Alcohol-related incidents at Minnesota’s TCF Stadium were down in 2013, and profits up, Minnesota is likely to continue selling alcohol to fans at football games in the future. Following a two-year experiment with promising results, the school hopes to get legislative approval to continue selling alcohol in 2014 and beyond.
According to the Star Tribune, alcohol-related incidents during football games in 2013 were down compared to the first year of alcohol sales at football game sin 2010. A total of 59 incidents were reported by police during the 2013 season, compared to 77 incidents involving alcohol in 2010, two years prior to selling alcohol at games. It would appear Minnesota has gotten a handle on monitoring and enforcing conduct inside the football stadium. Minnesota hosted seven football games each season from 2010 through 2013, so the numbers are fair to compare on a yearly basis.
That’s nice, but what about the money?
Minnesota recorded a profit of $181,678 off the sale of beer and wine at home games. With start-up expenses behind them a year ago, Minnesota saw an increase in profit this season by about $160,000. That is an extra $160,000 that goes toward funding the athletics program.
That’s reason alone to continue selling alcohol, and could be something that inspires other universities to give it a shot.
Arkansas recently announced they had intentions of selling beer and wine to fans in premium seats.
Missouri’s Michael Sam may or may not be drafted by an NFL team. He may or may not ever play a down in the NFL. Time will tell how many doors he has helped open to those hiding their sexual preferences from others. One thing we do know is that Sam’s announcement earlier this week has forced athletic directors and football coaches everywhere to take a good hard look at their programs to ensure they would be able to address the situation of having a gay football player in the their program as admirably as Missouri’s football program appears to have done.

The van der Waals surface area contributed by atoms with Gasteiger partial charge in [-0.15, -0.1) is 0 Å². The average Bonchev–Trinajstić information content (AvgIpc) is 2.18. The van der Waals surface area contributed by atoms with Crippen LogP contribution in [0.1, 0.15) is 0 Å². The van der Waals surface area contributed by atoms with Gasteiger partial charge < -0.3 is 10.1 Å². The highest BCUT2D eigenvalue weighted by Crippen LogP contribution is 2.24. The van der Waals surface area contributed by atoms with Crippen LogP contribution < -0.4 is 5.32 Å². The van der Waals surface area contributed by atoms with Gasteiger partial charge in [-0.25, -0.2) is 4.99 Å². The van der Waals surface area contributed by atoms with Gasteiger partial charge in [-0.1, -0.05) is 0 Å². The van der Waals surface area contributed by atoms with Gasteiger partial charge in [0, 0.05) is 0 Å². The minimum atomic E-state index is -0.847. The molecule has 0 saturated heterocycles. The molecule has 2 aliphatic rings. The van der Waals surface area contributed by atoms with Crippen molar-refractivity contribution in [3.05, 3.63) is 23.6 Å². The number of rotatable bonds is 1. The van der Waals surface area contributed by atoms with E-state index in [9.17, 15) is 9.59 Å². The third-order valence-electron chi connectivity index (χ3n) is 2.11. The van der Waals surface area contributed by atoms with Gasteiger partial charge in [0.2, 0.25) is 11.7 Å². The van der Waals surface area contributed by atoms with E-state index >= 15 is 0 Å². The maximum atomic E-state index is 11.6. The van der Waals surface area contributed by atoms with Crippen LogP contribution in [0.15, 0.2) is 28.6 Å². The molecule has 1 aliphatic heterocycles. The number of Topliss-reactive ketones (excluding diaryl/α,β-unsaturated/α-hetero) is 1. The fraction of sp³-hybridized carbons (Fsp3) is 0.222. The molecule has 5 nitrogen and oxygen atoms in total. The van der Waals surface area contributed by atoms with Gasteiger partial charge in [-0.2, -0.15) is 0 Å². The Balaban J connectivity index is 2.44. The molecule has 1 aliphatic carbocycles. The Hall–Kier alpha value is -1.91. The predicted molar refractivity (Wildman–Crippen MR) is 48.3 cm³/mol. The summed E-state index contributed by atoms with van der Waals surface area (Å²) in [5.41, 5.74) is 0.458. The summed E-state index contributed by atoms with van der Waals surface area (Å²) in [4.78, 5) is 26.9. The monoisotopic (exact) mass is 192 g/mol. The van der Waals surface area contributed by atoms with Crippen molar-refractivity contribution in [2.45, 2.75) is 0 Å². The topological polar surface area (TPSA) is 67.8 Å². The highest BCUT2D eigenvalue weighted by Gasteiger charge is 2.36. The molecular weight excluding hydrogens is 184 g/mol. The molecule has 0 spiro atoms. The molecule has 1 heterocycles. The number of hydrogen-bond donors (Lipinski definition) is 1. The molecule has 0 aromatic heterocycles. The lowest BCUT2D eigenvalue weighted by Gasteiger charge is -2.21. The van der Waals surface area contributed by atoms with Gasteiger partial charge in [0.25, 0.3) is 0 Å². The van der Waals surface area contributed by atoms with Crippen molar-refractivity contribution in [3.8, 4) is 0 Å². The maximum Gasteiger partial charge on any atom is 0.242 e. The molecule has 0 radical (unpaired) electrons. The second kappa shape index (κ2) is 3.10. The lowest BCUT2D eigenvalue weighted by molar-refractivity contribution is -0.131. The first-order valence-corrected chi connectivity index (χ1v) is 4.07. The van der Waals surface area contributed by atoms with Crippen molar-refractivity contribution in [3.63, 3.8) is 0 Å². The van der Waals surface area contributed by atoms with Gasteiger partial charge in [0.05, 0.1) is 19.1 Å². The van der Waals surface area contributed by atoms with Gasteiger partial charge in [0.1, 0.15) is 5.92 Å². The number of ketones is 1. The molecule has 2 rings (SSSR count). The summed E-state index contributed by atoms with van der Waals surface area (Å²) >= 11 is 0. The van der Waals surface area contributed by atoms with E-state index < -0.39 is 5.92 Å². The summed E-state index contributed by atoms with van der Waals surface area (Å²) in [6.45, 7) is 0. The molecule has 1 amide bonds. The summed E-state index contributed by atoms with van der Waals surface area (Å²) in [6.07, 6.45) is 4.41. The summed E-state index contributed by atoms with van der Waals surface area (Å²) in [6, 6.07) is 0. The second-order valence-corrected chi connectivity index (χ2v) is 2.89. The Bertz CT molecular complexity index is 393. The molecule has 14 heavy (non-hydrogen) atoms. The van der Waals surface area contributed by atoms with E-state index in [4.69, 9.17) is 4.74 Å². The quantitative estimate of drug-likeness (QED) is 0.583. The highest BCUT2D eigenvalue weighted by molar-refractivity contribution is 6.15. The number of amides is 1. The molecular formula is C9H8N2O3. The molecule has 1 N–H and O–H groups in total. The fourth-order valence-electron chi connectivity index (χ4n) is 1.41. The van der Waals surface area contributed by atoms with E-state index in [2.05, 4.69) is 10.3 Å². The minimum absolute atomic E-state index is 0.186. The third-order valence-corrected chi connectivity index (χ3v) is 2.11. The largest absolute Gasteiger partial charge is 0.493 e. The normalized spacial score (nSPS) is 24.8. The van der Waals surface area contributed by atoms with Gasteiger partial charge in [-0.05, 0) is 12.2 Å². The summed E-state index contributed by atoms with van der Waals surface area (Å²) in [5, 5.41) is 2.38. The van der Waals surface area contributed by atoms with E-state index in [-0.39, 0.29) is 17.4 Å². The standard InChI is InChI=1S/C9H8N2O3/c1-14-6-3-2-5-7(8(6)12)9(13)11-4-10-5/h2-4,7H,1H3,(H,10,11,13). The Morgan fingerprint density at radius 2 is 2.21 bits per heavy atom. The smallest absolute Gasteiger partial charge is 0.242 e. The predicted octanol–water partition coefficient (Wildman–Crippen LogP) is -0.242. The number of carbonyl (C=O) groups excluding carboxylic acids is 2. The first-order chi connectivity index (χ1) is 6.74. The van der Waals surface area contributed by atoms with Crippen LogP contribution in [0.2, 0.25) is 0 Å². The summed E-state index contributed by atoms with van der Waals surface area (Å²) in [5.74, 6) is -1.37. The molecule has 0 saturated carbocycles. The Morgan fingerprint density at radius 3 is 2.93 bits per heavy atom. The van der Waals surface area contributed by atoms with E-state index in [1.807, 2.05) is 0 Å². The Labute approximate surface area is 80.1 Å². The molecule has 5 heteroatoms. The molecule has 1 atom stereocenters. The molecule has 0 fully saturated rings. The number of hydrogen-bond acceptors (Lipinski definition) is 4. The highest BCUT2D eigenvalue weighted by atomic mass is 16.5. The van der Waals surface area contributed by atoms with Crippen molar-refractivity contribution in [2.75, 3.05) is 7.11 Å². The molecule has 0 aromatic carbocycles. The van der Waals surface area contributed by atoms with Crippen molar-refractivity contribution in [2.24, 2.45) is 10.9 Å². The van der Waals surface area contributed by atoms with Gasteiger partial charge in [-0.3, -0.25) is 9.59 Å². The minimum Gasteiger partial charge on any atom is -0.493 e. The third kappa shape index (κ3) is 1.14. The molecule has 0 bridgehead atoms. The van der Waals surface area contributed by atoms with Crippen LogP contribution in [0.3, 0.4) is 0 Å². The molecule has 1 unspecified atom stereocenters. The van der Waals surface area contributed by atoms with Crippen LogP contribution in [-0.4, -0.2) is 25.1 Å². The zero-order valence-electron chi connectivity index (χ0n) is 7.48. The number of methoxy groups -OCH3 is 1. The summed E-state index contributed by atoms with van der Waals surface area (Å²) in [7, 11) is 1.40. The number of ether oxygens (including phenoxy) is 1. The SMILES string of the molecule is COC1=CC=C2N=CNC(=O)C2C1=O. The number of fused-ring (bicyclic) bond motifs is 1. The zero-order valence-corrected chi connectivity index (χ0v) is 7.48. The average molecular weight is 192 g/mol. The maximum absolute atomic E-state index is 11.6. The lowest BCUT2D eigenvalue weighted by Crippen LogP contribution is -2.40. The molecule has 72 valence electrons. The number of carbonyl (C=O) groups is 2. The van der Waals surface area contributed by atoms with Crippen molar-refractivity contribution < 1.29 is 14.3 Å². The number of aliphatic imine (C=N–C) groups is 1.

Sam opened up to his team in August before the start of the season. Missouri’s football team and coaches came together and showed support for their teammate by not leaking the information to the media or public, which allowed Sam to confirm the news on his own terms. Some players from other programs have said their school would handle it the same way or that Sam would have no problem being in the same locker room as the rest of the team, but the Associated Press learned multiple schools are reviewing their policies to ensure they would have the same kind of environment Missouri created.
“One of the first things I did was go back to our senior staff and say, ‘OK, let’s look at our policy. Let’s make sure we don’t have any issues here,” said Troy AD John Hartwell. “Because at the end of the day, you’re going to have teammates that are of a different race than you are, of a different nationality, of a different economic background, possibly of a different sexual orientation — with a whole variety of beliefs.”
“In today’s society, it’s more of a media (thing) — are you prepared for the media?” TCU Athletics Director Chris Del Conte said. “And if you’re not, let’s give you the tools necessary to help you.”
Sam is not the first gay football player, nor will he be the last. With schools around the country taking the time now to ensure they would be able to properly and respectfully handle having a gay football player in their program, it may not be much longer before another player breaks his silence.
One of Auburn’s top defensive recruits in the Class of 2014 now has a legal bump in the road behind him. Defensive back Kalvarez Bessent was cleared on all drug-related charges from an arrest last week.
Bessent was charged for possession fo 20 grams of marijuana and for the intent to distribute last week during a traffic stop. He was charged along with two others during the traffic stop in Nassau County, Florida. This week the charges were dropped, including one for possession of drug paraphernalia found inside the car. A gun was also found in the car, although one of th other passengers in the car said the gun and the marijuana did not belong to Bessent.
“After meeting with the state attorney’s office yesterday, we are pleased to hear the state has decided there was no evidence to support the charges against Kalvaraz,” attorney Travis A. Reinhold said in a report by AL.com. “All charges have been dropped. From the beginning of this ordeal, Kalvaraz maintained he had no involvement in the alleged conduct and he is looking forward to graduating from Camden County (Ga.) High School and attending Auburn University.”
Rivals ranks Bessent as a four-star defensive back and the 13th top player in the state of Georgia.